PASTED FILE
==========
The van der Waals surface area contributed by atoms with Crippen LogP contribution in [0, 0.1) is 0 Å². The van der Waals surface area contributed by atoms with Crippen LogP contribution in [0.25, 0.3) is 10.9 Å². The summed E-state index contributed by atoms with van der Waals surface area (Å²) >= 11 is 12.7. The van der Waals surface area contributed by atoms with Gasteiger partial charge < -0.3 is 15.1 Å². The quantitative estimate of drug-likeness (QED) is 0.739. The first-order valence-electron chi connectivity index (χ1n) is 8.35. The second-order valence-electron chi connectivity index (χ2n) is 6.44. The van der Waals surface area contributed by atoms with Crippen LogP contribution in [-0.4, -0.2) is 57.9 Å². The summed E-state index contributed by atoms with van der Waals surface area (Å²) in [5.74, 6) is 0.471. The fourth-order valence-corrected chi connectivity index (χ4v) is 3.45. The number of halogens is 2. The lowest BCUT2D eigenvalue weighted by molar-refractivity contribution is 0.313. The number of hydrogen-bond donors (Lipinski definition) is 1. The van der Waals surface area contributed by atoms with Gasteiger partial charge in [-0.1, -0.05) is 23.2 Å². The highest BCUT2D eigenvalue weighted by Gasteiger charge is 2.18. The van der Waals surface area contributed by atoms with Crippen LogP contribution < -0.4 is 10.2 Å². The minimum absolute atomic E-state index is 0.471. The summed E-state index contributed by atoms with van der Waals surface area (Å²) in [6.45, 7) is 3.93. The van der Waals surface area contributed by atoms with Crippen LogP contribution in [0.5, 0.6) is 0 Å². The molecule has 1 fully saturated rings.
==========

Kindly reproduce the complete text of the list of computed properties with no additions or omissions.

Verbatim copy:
The van der Waals surface area contributed by atoms with Crippen LogP contribution in [0, 0.1) is 0 Å². The van der Waals surface area contributed by atoms with Crippen LogP contribution in [0.25, 0.3) is 10.9 Å². The summed E-state index contributed by atoms with van der Waals surface area (Å²) >= 11 is 12.7. The van der Waals surface area contributed by atoms with Gasteiger partial charge < -0.3 is 15.1 Å². The quantitative estimate of drug-likeness (QED) is 0.739. The first-order valence-electron chi connectivity index (χ1n) is 8.35. The second-order valence-electron chi connectivity index (χ2n) is 6.44. The van der Waals surface area contributed by atoms with Crippen LogP contribution in [-0.4, -0.2) is 57.9 Å². The summed E-state index contributed by atoms with van der Waals surface area (Å²) in [5.74, 6) is 0.471. The fourth-order valence-corrected chi connectivity index (χ4v) is 3.45. The number of halogens is 2. The lowest BCUT2D eigenvalue weighted by molar-refractivity contribution is 0.313. The number of hydrogen-bond donors (Lipinski definition) is 1. The van der Waals surface area contributed by atoms with Gasteiger partial charge in [-0.1, -0.05) is 23.2 Å². The highest BCUT2D eigenvalue weighted by Gasteiger charge is 2.18. The van der Waals surface area contributed by atoms with Crippen LogP contribution < -0.4 is 10.2 Å². The minimum absolute atomic E-state index is 0.471. The summed E-state index contributed by atoms with van der Waals surface area (Å²) in [6.45, 7) is 3.93. The van der Waals surface area contributed by atoms with Crippen LogP contribution in [0.5, 0.6) is 0 Å². The molecule has 1 fully saturated rings.